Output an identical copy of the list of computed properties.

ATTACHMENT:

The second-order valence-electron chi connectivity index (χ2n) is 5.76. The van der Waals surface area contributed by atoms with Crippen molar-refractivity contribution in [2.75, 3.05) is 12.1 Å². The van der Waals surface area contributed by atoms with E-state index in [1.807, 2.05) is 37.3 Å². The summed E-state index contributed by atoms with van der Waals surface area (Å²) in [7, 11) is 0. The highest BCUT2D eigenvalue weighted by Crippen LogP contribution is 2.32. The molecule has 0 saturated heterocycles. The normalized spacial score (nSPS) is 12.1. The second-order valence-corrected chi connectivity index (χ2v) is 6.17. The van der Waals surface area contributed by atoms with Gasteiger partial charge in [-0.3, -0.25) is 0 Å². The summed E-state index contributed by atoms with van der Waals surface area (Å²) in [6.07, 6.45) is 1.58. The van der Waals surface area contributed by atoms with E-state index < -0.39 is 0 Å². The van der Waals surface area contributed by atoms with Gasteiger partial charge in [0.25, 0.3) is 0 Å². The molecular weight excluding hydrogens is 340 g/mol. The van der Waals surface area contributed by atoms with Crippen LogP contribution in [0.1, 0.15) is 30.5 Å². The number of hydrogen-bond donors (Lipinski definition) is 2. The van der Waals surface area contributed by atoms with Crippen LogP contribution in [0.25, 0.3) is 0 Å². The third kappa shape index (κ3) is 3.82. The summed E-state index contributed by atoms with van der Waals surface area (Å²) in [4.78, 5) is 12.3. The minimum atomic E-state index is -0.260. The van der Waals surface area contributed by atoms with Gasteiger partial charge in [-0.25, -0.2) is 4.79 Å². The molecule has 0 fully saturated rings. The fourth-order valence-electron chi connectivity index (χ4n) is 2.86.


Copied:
The second-order valence-electron chi connectivity index (χ2n) is 5.76. The van der Waals surface area contributed by atoms with Crippen molar-refractivity contribution in [2.75, 3.05) is 12.1 Å². The van der Waals surface area contributed by atoms with E-state index in [1.807, 2.05) is 37.3 Å². The summed E-state index contributed by atoms with van der Waals surface area (Å²) in [7, 11) is 0. The highest BCUT2D eigenvalue weighted by Crippen LogP contribution is 2.32. The molecule has 0 saturated heterocycles. The normalized spacial score (nSPS) is 12.1. The second-order valence-corrected chi connectivity index (χ2v) is 6.17. The van der Waals surface area contributed by atoms with Gasteiger partial charge in [-0.3, -0.25) is 0 Å². The summed E-state index contributed by atoms with van der Waals surface area (Å²) in [6.07, 6.45) is 1.58. The van der Waals surface area contributed by atoms with E-state index < -0.39 is 0 Å². The van der Waals surface area contributed by atoms with Gasteiger partial charge in [0.25, 0.3) is 0 Å². The molecular weight excluding hydrogens is 340 g/mol. The van der Waals surface area contributed by atoms with Crippen LogP contribution in [0.1, 0.15) is 30.5 Å². The number of hydrogen-bond donors (Lipinski definition) is 2. The van der Waals surface area contributed by atoms with Crippen LogP contribution in [0.25, 0.3) is 0 Å². The third kappa shape index (κ3) is 3.82. The summed E-state index contributed by atoms with van der Waals surface area (Å²) in [4.78, 5) is 12.3. The minimum atomic E-state index is -0.260. The van der Waals surface area contributed by atoms with Gasteiger partial charge in [-0.25, -0.2) is 4.79 Å². The molecule has 0 fully saturated rings. The fourth-order valence-electron chi connectivity index (χ4n) is 2.86.